- In a Non-Standard Game Over for the Dead Money DLC, the Courier can join Elijah in using the Cloud to kill everyone in the Mojave.
- In fact, Yes Man was created with this trope in mind so that an omnicidal player would still have a way to reach the endgame since Yes Man himself is an AI that will simply upload itself to another Securitron if killed.
- In Honest Hearts, you can take the "Chaos in Zion" route and kill all the named NPC's, however, doing so denies you the rewards and achievements from the main quest.
- Likewise in Old World Blues, you can either reason with Mobius and the Think Tank, or wipe them out.
- At the end of Vampire: The Masquerade - Bloodlines, the player has to choose whether to side with LaCroix, Strauss, Nines, or Ming Xiao; which choices are available depends on their actions up to that point. They always have the option of siding with nobody and taking out both the Camarilla and Kuei-Jin.
- Arguably, this is the only option that allows you any sort of freedom. The entire game has you basically playing puppet to everyone. Only at the end of the game, by deciding that they all need to die, can you finally give them the finger.
- In Vampire? No way. You're always playing into someone's hand. In this case, you end up helping Nines, you just don't stick with him when it's over.
- While the Anarchs DO end up better than the rest no matter what YOU do, you've mainly helped Smiling Jack and his "mysterious friend" even before the game's over. Really, other than the Kuei-Jin ending (where you obviously don't destroy the Kuei-Jin), there isn't much difference power-wise no matter what you do.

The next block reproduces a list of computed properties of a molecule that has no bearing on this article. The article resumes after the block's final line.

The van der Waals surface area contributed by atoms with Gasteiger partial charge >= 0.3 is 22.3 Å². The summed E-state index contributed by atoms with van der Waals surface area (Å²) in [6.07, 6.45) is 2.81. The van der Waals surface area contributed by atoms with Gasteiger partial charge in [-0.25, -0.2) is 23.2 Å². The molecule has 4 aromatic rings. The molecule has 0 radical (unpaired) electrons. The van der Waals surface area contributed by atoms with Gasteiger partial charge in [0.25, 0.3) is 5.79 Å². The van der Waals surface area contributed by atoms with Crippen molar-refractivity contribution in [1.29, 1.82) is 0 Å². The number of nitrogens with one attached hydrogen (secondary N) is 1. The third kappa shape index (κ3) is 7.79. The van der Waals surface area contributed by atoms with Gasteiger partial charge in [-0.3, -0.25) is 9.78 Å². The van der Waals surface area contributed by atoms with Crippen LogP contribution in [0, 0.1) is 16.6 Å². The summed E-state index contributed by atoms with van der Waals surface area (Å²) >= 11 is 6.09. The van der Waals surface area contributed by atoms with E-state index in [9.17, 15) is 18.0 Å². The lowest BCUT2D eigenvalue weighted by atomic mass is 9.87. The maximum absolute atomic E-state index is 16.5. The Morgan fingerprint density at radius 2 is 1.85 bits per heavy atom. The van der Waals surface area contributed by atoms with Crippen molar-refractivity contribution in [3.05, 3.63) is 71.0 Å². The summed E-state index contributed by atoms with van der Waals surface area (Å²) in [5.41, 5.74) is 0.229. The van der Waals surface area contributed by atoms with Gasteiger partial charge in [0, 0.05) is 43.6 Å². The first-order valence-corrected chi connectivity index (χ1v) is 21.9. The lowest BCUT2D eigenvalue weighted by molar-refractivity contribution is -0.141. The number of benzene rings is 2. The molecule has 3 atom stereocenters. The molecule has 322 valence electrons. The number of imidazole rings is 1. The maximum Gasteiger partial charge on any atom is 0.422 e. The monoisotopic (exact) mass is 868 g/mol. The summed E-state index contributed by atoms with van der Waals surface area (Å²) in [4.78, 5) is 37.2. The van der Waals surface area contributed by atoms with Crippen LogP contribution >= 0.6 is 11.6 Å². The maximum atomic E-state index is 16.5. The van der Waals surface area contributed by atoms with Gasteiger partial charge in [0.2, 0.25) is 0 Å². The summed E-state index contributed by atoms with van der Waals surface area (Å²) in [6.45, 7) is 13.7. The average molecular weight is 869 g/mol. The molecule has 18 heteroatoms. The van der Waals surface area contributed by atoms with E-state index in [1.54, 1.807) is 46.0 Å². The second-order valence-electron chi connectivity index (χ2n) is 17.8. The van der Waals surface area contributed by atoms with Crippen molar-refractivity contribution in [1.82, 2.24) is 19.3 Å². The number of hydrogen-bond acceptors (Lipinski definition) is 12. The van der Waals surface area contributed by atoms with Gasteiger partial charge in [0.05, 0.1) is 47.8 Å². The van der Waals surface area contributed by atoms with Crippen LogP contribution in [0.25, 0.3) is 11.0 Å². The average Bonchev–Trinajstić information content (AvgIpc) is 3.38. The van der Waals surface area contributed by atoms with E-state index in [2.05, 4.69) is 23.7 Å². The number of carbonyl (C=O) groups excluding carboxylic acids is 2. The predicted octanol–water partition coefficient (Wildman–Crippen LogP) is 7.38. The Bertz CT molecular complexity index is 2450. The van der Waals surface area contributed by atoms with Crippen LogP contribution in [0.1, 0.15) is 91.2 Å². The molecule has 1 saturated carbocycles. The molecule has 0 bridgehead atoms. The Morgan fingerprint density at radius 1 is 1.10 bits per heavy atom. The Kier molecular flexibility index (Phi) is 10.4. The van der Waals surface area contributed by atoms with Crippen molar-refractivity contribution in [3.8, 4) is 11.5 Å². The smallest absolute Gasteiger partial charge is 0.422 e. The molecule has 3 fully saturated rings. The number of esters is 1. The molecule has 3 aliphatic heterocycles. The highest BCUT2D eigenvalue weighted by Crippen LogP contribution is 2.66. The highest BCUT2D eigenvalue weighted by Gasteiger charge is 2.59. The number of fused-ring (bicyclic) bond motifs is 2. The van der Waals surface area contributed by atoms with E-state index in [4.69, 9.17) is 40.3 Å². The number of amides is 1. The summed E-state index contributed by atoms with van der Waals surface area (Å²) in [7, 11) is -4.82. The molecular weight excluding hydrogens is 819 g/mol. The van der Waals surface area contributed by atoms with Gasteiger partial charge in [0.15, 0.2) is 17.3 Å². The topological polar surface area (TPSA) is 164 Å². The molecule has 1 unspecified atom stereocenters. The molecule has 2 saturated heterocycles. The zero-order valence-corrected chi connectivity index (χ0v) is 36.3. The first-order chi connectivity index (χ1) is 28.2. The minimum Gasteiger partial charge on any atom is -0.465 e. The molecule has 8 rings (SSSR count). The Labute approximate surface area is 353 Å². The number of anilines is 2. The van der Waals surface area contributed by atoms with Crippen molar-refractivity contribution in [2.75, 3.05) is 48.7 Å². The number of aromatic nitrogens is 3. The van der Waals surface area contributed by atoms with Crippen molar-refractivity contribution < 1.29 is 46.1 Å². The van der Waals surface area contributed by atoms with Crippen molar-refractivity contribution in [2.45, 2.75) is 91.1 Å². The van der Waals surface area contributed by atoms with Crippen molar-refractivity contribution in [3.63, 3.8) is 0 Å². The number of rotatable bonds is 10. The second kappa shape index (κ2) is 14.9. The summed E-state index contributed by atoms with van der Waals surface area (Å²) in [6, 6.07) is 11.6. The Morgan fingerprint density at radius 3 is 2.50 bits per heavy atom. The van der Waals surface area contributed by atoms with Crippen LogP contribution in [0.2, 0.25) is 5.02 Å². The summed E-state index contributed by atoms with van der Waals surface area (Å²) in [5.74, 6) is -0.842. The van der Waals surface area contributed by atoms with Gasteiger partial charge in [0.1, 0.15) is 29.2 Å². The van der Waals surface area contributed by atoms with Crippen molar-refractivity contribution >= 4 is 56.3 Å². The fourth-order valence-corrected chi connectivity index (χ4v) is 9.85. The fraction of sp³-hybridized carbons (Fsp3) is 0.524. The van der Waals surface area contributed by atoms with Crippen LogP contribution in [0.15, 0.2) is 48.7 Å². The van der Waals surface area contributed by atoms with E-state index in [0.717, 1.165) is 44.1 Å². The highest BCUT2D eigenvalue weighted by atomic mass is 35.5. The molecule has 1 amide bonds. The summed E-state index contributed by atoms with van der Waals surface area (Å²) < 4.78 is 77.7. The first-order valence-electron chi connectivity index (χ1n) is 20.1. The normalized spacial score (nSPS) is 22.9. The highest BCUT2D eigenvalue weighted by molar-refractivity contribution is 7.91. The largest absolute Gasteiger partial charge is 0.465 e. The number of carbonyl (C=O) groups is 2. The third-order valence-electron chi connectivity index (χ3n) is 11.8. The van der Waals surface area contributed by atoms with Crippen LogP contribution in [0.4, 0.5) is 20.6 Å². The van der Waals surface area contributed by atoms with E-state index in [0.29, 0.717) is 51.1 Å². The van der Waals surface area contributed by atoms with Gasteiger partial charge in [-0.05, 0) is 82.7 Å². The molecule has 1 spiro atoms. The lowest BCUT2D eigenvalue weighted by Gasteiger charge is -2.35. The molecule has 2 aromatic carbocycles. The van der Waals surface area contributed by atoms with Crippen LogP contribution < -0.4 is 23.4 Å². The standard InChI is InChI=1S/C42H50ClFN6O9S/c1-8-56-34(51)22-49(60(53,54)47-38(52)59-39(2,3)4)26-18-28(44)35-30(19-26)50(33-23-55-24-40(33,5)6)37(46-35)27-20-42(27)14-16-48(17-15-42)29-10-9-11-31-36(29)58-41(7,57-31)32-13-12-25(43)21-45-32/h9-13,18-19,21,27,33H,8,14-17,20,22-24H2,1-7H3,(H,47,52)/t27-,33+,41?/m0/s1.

- In the first Neverwinter Nights game when you get to Luskan the city is torn between two people fighting for control of it, each of whom will pay you to kill the other. It's kind of fun to go between them multiple times telling each the other made a better offer, eventually killing one, getting paid for it, then breaking into their base and killing them too.
- The game itself can encourage this behavior simply because of the limited amount of enemies in the game prevents Level Grinding. If you want to level up fast then you kill someone's enemies, then come right back and kill them for the experience too.
- Luskan captains are murderers and rapists and the player has option to save their captives so good characters also have motivation to kill both.
- Mount & Blade has five factions. The player character can join any of them, champion an exiled contestant to any of the five thrones, or just take over the world himself.
- Ultimately averted though when the manual specifically states that it's impossible to actually crown yourself king as none of the other factions will accept an outsider on the throne. You can still basically take over the world, though.
- Now with the Warband expansion, they can recognize you as king. And you can either hire other lords, or just stay entirely neutral and make your companions your lords.
- Der Langrisser has the Independent path. In something of a subversion, it's probably the least evil of all the paths.
- Gothic 3 allows you to end the conflict between good and evil by killing both the good king and the bad king, then using their MacGuffins to sever the link between the mortal plane and the realm of the gods.
- Might and Magic VII featured a war between the elves and the humans over your territory, during which you could choose to side with neither and battle for your country's independence. This, of course, had no effect on your later option to choose between the path of good or evil.
- It does affect your personal historian's musings on the future on the evil path: suggestions of brutal warfare between the elves and humans resuming at some future point are replaced with an assurance that independent Harmondale doesn't have any obvious threats to its independence this time around.
- Alpha Protocol allows you to customise your play style and personality to fit your mood. You can either befriend everyone, befriend some and use them against others, or just piss of everyone and mow through them like a buzzsaw - the latter earning itself the nickname "Dick Mike".